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Magura MT7 Pro Review


On my quest to find the best brake for me, I managed to land a good deal on a set of MT7s. These are often touted and installed on bikes by users in Europe and I was anxious to see what the fuss was about.

The kit I got was around $380 including two rotors, but not bleed kit, so not an awful deal especially given the overall quality of these brakes


The construction is fairly straightforward at both the lever and caliper, although with a few interesting differences compared to competitors.

The caliper is somewhat unique in that it uses four total pads instead of two like most 4 piston brakes, so each piston gets a pad. The pistons are also magnetic, which makes placing them easier. I know some have reported installation issues and alignment problems due to this, however I didn't have any of these issues, nor did I have problems with dragging rotors. I suspect this may be due to pistons getting sticky over time and not being cleaned, but I never had that problem so it's difficult to say for certain.

The lever is made of some composite material and users have reported them breaking in a crash, again I didn't have this problem but it's not hard to see how that might be a possibility. The lever uses a press-fit pin to retain the lever blade and there are a number of lever blades, both aftermarket and from Magura, that can be used. I opted for the HC-W blade, not trying others.

Lever blade replacement is somewhat of a janky process, you have to hammer out a small pin then press it back in, something that is kindof scary to do on a brake especially made from a composite material. I would've preferred to see a bearing here instead, but do it properly and you shouldn't have an issue.

The MT7s use "Royal Blue", a Magura branded mineral oil based fluid, and the bleed/install process was very straightforward with no glaring issues.

Lever Feel

The lever feel is very nice especially compared to what I'd identify as their closest competitor, Shimano Saints. It's a consistent level of force required to pull the lever with no heavy spiking or excessive progression in force required. It's extremely consistent and very smooth feeling. I didn't have any issues with lever slop or unwanted movement, the levers were smooth and consistent the entire time.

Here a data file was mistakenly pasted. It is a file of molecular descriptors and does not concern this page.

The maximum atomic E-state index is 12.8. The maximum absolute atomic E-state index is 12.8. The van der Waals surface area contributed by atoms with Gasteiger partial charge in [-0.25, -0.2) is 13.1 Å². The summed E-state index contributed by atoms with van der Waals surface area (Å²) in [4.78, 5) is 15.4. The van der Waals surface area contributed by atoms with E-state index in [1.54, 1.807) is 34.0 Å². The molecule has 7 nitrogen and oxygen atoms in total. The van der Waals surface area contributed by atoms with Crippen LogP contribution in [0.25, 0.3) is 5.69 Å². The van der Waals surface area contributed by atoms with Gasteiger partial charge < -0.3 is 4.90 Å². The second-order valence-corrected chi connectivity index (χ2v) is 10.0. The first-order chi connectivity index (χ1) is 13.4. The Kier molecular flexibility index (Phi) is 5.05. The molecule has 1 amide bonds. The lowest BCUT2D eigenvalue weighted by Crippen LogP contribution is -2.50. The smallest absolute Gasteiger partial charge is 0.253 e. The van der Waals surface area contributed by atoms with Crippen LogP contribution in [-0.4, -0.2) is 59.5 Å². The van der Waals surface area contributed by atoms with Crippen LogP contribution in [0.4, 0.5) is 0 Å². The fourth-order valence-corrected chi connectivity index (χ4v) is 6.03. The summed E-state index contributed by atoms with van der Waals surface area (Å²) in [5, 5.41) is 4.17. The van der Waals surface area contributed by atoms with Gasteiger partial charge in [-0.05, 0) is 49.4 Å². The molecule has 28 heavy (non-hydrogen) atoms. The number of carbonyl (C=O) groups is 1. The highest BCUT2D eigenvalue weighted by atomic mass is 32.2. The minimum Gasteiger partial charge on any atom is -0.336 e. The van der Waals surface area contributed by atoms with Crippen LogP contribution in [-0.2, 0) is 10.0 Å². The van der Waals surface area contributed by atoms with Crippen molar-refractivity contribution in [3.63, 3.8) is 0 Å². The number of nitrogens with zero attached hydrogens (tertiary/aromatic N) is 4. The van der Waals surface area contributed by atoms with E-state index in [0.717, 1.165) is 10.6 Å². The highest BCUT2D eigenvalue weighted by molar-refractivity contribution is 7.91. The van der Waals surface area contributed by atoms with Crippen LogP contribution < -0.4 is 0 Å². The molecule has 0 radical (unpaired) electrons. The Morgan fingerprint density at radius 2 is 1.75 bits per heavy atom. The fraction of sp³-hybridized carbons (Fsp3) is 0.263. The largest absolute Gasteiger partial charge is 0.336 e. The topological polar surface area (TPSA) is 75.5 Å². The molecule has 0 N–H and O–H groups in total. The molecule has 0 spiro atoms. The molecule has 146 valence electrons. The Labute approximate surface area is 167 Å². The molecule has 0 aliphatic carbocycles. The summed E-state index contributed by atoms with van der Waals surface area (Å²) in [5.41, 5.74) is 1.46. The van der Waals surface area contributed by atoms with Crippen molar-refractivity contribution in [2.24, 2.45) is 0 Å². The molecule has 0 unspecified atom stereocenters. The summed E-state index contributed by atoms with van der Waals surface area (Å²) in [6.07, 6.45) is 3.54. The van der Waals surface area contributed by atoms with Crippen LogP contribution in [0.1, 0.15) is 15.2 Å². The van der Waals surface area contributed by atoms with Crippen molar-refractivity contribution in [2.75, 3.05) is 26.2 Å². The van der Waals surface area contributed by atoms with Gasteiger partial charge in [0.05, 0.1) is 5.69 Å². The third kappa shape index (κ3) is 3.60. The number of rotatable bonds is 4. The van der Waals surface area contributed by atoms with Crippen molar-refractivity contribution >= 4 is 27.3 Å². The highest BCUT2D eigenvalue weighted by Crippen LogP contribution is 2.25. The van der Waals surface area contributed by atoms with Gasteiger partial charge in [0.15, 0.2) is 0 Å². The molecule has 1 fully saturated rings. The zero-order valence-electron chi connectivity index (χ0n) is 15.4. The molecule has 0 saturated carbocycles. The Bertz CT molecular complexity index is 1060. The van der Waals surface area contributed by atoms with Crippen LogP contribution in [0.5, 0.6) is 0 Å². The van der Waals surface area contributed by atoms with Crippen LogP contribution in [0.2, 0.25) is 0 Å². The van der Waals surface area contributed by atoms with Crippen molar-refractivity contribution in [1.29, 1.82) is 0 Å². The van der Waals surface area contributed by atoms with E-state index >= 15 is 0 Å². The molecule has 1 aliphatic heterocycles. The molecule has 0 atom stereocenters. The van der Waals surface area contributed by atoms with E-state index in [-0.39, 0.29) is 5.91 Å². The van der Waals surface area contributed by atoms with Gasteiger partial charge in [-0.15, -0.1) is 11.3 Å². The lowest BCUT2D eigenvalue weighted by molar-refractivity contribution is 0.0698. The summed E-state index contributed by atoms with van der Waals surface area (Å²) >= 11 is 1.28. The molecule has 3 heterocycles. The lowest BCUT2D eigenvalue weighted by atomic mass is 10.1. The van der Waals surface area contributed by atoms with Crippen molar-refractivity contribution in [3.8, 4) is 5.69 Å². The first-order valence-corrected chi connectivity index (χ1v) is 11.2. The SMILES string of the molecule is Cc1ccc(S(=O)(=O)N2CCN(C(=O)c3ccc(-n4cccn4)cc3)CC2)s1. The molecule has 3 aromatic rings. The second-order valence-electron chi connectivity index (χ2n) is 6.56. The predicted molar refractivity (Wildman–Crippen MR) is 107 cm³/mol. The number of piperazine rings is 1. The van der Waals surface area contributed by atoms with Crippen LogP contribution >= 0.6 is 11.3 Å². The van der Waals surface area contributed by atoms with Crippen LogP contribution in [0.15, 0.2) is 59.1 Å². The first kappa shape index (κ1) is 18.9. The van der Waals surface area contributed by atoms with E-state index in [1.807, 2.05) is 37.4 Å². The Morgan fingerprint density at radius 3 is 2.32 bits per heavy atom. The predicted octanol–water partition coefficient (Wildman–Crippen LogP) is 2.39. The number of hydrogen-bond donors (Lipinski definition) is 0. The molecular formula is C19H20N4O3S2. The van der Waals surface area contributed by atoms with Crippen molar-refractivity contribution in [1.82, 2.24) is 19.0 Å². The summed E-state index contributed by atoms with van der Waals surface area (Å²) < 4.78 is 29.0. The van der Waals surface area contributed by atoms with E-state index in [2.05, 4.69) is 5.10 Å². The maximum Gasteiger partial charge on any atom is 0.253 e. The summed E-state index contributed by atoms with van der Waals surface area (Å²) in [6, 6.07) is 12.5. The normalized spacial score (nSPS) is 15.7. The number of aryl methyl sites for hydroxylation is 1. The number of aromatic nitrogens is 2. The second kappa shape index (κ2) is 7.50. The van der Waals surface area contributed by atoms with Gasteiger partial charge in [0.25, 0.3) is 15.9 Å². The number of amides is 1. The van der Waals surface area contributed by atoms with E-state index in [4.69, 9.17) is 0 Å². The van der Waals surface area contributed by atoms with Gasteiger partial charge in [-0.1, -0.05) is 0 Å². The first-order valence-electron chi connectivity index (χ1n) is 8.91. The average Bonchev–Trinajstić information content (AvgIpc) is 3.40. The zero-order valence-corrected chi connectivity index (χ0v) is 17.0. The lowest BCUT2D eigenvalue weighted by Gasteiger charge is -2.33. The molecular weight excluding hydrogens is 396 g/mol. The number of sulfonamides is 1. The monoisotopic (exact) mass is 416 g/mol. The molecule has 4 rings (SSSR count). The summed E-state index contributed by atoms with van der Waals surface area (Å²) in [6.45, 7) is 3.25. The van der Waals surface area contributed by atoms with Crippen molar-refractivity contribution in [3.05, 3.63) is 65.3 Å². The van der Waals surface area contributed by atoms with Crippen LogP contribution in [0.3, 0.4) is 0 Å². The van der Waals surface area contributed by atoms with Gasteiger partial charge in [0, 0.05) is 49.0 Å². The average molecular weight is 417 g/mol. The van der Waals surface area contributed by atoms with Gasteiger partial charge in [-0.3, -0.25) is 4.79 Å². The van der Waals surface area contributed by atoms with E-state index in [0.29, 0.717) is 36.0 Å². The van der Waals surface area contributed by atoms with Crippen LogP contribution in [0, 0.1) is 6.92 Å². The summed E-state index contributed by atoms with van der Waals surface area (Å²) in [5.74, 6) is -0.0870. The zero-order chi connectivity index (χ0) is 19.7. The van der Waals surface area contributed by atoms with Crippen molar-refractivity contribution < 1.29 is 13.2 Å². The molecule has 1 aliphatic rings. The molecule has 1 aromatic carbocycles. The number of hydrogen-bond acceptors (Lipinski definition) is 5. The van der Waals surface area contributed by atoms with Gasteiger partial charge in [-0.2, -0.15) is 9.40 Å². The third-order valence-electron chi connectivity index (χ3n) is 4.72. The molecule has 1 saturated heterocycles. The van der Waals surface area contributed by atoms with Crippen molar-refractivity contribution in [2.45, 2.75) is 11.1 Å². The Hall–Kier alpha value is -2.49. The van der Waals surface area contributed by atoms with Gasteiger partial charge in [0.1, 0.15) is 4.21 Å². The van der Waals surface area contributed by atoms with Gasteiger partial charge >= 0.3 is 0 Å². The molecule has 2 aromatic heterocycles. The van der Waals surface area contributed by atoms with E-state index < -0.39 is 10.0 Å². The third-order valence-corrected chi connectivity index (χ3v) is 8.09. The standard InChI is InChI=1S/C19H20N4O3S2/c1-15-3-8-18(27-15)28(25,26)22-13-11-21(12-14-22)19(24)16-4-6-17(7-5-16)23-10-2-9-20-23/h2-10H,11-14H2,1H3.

Unlike some levers, like Saints and Dominions, there isn't a huge change in lever force as you pull the lever. This isn't necessarily a pro or con, but a feel-oriented thing. Personally I liked it, although I didn't try every lever option available, but the consistency in force throughout the lever stroke was something that stood out most to me on these.

If you like levers close to the bar, this isn't a great choice, as the lever position is fairly far out and power comes on late, so you need some lever stroke between the bar and idle position.


I rode these for a few months between winter and spring during our very inconsistent winter this year, which made for a nice year to test brakes as I could get a feel for them in varying temperature ranges.

The MT7s have a wonderful lever feel for a brake of this design age and nature. I much preferred the feel to the Saints I was using previously; I found no issues with fade or ambient temperature related bite point issues. They were remarkably consistent all the time, with a lever consistency that is rarely matched by other brakes.

Where these fell apart for me was the overall power available and how it is delivered. The power needed is there, but it comes on very late and requires a longer lever stroke. On my first ride, I nearly blew a corner because I grabbed some brake, expecting them to bite faster than they did and I went in with too much speed. That's my fault, but in general I prefer brakes that bite harder faster and these aren't it.

Keep in mind I'm a 220lb rider on a big steel enduro bike, so I think these might work more optimally for lighter riders.